This homegrown fight has national implications. Walker has become a symbol of Republican governance in today’s GOP. He is campaigning energetically and unapologetically, arguing that he took courageous action to deal with his state’s severe fiscal problems — the same thing Republicans are saying should be done nationally. Walker contends that his policies have been good for the state’s economy and its taxpayers.There's a big upside for Republicans here, though the Democrats brought this showdown upon themselves. In the first of the 2 months, as Balz describes at the link, Milwaukee Mayor Tom Barrett and former Dane County Executive Kathleen Falk are tearing each other apart to get the Democratic Party nomination. You've got the man beating up on the woman just when Democrats want to demagogue the "war on women." The election is very much about the power of public unions, and because she has the backing of the unions, Falk may win the primary only to be "cast... as a tool of the unions who would do their bidding as governor." This is our little drama here in Wisconsin, but as Balz says, it has national implications.
His opponents see those policies almost exactly the way President Obama described the federal budget written by Walker’s Wisconsin soul mate, House Budget Committee Chairman Paul Ryan, and passed recently by the House. Last week, Obama called the Ryan budget a radical document that would put the country in decline. That echoes the view of Walker’s opponents, who say his actions have hurt the state and unfairly punished state employees....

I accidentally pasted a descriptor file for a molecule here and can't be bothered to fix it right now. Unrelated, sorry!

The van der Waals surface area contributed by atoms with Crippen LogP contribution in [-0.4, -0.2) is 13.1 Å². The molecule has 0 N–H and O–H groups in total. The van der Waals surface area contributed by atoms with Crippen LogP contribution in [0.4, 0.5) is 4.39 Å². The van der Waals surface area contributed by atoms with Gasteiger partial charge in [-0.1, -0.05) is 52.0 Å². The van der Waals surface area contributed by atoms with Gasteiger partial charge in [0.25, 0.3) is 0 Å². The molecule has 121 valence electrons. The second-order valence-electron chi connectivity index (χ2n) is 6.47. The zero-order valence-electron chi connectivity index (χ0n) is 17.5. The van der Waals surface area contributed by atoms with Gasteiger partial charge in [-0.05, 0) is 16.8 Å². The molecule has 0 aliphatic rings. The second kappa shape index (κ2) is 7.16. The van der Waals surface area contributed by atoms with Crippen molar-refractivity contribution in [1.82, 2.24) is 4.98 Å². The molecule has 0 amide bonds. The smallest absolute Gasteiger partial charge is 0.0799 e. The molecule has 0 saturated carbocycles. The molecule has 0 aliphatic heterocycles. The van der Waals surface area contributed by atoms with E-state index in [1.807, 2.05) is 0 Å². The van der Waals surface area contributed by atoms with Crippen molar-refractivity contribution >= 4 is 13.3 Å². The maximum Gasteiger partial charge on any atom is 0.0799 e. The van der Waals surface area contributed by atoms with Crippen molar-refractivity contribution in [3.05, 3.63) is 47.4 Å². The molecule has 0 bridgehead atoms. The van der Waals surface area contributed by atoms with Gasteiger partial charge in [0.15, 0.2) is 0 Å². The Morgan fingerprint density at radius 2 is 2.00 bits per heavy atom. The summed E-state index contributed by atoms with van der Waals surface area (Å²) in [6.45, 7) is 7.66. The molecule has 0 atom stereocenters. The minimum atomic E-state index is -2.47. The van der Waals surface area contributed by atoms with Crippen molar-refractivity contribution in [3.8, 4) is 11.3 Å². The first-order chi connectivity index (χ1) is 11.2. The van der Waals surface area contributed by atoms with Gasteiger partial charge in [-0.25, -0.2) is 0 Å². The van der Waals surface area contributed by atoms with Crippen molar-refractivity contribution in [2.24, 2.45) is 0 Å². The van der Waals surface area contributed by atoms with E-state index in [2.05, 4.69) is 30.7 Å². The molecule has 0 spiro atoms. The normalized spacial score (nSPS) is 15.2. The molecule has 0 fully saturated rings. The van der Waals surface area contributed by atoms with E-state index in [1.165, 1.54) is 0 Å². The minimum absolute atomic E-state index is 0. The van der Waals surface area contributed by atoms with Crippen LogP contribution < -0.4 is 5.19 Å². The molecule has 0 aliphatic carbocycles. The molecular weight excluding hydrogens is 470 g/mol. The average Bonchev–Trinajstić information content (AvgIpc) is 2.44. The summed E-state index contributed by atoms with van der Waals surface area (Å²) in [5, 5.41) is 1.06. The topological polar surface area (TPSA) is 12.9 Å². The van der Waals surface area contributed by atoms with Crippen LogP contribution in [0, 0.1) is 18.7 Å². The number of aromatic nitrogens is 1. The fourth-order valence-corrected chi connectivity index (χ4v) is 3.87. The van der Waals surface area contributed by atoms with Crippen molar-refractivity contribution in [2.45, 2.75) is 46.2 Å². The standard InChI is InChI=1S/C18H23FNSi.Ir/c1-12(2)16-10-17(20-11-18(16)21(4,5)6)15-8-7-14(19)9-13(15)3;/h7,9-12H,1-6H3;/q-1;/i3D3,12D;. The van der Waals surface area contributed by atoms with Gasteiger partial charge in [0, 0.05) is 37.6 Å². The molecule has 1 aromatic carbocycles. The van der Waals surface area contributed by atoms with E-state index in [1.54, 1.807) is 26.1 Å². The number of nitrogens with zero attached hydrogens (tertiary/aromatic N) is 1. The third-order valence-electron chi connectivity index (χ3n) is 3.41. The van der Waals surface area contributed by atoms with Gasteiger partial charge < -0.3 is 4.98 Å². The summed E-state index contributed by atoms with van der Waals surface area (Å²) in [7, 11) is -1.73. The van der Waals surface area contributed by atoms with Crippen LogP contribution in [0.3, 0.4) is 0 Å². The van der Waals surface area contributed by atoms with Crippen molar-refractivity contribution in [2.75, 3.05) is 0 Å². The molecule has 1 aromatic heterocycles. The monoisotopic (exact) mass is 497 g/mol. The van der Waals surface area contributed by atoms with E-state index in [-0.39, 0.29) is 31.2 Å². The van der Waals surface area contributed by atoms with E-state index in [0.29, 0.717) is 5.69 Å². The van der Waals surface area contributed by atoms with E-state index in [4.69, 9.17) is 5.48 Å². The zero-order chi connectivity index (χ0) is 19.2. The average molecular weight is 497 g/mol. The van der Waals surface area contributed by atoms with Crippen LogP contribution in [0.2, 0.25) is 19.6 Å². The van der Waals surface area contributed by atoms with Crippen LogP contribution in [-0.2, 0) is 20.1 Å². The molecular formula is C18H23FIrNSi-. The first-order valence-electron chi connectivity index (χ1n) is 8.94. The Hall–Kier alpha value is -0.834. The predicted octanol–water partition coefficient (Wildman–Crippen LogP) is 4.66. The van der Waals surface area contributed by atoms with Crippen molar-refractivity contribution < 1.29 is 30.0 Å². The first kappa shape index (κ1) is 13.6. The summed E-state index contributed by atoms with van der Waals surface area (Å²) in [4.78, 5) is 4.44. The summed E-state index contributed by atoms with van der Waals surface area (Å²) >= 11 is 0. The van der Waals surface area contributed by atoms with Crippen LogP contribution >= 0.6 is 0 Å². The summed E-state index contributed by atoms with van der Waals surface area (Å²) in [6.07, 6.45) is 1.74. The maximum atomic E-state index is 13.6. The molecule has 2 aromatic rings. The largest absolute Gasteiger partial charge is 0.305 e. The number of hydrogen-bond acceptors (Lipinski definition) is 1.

Walker is a hero to Republicans. Mitt Romney and Rick Santorum were the featured attractions at the Waukesha County dinner before last week’s primary, but it was Walker who generated by far the most energy in the room. He was greeted with several standing ovations.
Republicans don’t just approve of the job he’s doing; they enthusiastically embrace him. More than nine in 10 “strongly approve” of the job he is doing, according to exit polls from Tuesday’s presidential primary. Among strong tea party supporters, strong approval is 94 percent. Among very conservative voters, it’s 92 percent.
I'd love to know what the Obama people really think of this immense distraction their Wisconsin Democrats have kicked up. I doubt if they want Tom Barrett and Kathleen Falk — fighting each other — as the face of the party in these crucial 2 months when there's not much else going on in the political arena. Meanwhile, it will be interesting to see how Mitt Romney and (Wisconsin's own) Paul Ryan will exploit Scott Walker's (heroic?) struggle for survival.